Yesterday evening, at the London Stadium, the chants of Billy Bonds’s claret and blue army! rang out again, as they once did at Upton Park. The occasion was the naming of the stadium’s East Stand after the great West Ham man. He was there for the occasion, as was a gathering of some of West Ham’s finest players from Billy’s time at the club. He joined West Ham from Charlton Athletic as a 21 year old in 1967 and retired from playing in 1988 at the age of 42. Twenty-one magnificent years.
The ceremony took place before the evening game against Newcastle. We won that 2-0, incidentally. MC for the occasion was another West Ham great: Alvin Martin, a very fine centre back, who took over from Billy as captain in 1984. Before Billy arrived in the tunnel, Alvin read out the roll call of past players who formed the guard of honour. That brought back a few memories. It was interesting to hear who got the biggest cheers. The top two, I would say, before the final man out, were Ray Stewart, a brilliant Scottish right back in the 80s who took the penalties and never missed; and Ludo Miklosko, the highly popular Czech goalkeeper, who was at West Ham for most of the 90s. The final man (before Billy, that is) was, of course, Sir Trevor Brooking, midfield maestro from the late 1960s to 1984. He was interviewed by Alvin before Billy came out. He said of Billy recently, “I would trust him with my life.” (I think he might have said the same yesterday, but can’t remember!). In the 70s, when Billy was a marauding midfielder, he was Trevor’s minder on the pitch. Any player who tried to rough Trevor up, to stop him exercising his magic, would quickly be on the receiving end of a robust challenge from Bonzo. That was football back then!
Billy, hard man though he was, and no doubt still is, was visibly moved by the occasion. There were tears in his eyes as he spoke to Alvin. When he held his hand to heart, as he walked around our part of the ground, you knew that it was genuine in the extreme – done with a deep love for the club that he played for 799 times, a club record. The fans responded with that Billy Bonds song and, of course, I’m forever blowing bubbles. It was a joyous and moving occasion. I felt a tear in my eye, I have to say.
He looked great too. 72, but looking fit and slim in a dapper blue suit, cut in a modern style. He has kept his hair pretty long, too. Much as it was in the 70s. Respect to the man – an example, just as Geoff Hurst was, when I saw him and Trevor speak at a charity dinner in 2016.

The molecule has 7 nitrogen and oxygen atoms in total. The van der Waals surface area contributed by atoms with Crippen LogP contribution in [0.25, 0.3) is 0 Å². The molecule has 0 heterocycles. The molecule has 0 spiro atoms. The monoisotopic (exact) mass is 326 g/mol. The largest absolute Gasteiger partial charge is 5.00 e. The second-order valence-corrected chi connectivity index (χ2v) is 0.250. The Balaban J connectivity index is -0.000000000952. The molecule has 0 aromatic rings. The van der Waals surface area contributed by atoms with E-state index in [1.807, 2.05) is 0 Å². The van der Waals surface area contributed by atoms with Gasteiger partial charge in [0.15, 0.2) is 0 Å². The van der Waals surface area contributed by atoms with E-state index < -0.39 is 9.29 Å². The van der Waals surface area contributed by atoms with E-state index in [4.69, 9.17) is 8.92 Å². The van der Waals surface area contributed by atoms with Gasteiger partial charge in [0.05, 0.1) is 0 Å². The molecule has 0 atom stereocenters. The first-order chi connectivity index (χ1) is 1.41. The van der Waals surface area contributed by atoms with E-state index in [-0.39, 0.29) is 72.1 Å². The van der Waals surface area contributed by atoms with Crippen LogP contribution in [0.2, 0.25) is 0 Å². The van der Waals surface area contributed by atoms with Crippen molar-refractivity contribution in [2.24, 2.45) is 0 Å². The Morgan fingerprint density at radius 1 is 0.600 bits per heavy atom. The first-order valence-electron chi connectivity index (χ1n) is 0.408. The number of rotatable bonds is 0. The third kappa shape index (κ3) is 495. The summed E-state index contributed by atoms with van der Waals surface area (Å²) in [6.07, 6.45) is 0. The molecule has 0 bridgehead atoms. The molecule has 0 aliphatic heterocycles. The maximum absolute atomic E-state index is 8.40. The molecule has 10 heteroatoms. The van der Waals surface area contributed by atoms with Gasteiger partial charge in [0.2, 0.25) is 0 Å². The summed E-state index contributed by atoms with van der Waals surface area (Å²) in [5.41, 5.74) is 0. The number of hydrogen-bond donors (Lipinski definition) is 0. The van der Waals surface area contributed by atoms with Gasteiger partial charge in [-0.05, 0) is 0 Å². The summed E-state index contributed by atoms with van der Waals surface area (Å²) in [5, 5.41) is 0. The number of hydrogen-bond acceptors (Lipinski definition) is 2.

Billy joined West Ham from Charlton Athletic, where he’d started his career, in the 1967-8 season. He was one of those great English players who never played for England. He got close. He was capped twice at Under 23 level, and was a non-playing substitute in a World Cup qualifier against Italy in 1977. Then, in May 1981, he was lined up for a cap against Brazil, in a friendly. In the last league game of the season, he collided with the West Ham goalkeeper, Phil Parkes and broke two ribs! Even Bonzo couldn’t play through that and he missed his chance. When you think of some of the midfielders and centre backs who have won caps for England over the years, it is outrageous he never got a chance to show what he could do. Same applies to another true Hammer, still playing superbly in our midfield: Mark Noble. As he comes towards the end of his career – maybe one more season at the top level after this? – his chance is probably over. But I’m certain that if he had had the opportunity, he’d have seized it and been pretty hard to leave out after that.
Billy was captain of the team between 1974, when he took over from Bobby Moore, until 1984, when the baton passed to Alvin Martin. He’d planned to retire then, but in fact played on until 1988. Manager John Lyall made him a youth coach straight away. When Lyall resigned after West Ham were relegated in 1989, Billy applied for the job, but Scotsman Lou Macari, a skilful ex-Man Utd midfielder but rather defensive manager, got it. It was a match made in hell, and he left after seven months. Billy took over in February 1990 and was manager until August 1994. In his first full season the club was promoted back to the top division and reached an FA Cup semi-final against Nottingham Forest. Forest won and went on to lose the 1991 final to Spurs. These were topsy turvy times for West Ham. They were relegated in 1992, but then got back up the following season, both with Billy still at the helm.
So, Billy Bonds might not be remembered for his feats as a manager; but as a player, he is one of the true West Ham legends – up there with the World Cup winning trio of Bobby Moore, Geoff Hurst and Martin Peters, and Trevor Brooking. It was a privilege to be there yesterday to salute him.
PS. A few more shots below. If you’d like to see the full “mosaic” greeting, which was created by everyone in the East Stand (me included) holding up different coloured plastic bags, take a look at latest news on the West Ham website.
Cutting the ribbon.
surely the Cockney Rejects were there too…that brought a tear to my eye last time I saw them.
I think marking the departure from the Boleyn was enough for them! But they were probably in the crowd. #COYI
My, oh my – talk about an understated ceremony. Red tape! Guest appearance by Alvin! Soldiers! Gurning with Sullivan! Big plastic mosaic! TFW5 welling up!
Mind you, a worthy cause – even the naysayers among us can’t doubt the contribution and commitment he made.
Not so sure about the thousand of plastic bags in tribute. Haven’t they heard of the global calamity down E3 way?
That is a very good point, oh eco-warrior.